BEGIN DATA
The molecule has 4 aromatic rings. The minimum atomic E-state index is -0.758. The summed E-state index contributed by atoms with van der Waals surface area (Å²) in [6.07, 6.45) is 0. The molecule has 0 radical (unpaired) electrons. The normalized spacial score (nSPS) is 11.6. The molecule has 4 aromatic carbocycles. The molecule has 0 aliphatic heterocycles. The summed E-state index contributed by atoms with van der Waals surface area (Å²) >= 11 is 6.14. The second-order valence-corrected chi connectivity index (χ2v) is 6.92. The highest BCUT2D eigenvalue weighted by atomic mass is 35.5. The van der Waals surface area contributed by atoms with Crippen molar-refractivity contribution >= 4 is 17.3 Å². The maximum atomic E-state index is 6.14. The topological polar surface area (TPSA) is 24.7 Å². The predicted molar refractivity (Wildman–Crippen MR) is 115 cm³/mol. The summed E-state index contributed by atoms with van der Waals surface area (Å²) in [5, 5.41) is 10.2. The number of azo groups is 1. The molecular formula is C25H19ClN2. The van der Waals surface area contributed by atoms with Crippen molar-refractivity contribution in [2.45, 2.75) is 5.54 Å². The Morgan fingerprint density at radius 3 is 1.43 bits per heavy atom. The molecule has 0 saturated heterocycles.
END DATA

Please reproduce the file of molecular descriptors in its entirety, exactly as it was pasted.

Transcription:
The molecule has 4 aromatic rings. The minimum atomic E-state index is -0.758. The summed E-state index contributed by atoms with van der Waals surface area (Å²) in [6.07, 6.45) is 0. The molecule has 0 radical (unpaired) electrons. The normalized spacial score (nSPS) is 11.6. The molecule has 4 aromatic carbocycles. The molecule has 0 aliphatic heterocycles. The summed E-state index contributed by atoms with van der Waals surface area (Å²) >= 11 is 6.14. The second-order valence-corrected chi connectivity index (χ2v) is 6.92. The highest BCUT2D eigenvalue weighted by atomic mass is 35.5. The van der Waals surface area contributed by atoms with Crippen molar-refractivity contribution >= 4 is 17.3 Å². The maximum atomic E-state index is 6.14. The topological polar surface area (TPSA) is 24.7 Å². The predicted molar refractivity (Wildman–Crippen MR) is 115 cm³/mol. The summed E-state index contributed by atoms with van der Waals surface area (Å²) in [5, 5.41) is 10.2. The number of azo groups is 1. The molecular formula is C25H19ClN2. The van der Waals surface area contributed by atoms with Crippen molar-refractivity contribution in [2.45, 2.75) is 5.54 Å². The Morgan fingerprint density at radius 3 is 1.43 bits per heavy atom. The molecule has 0 saturated heterocycles.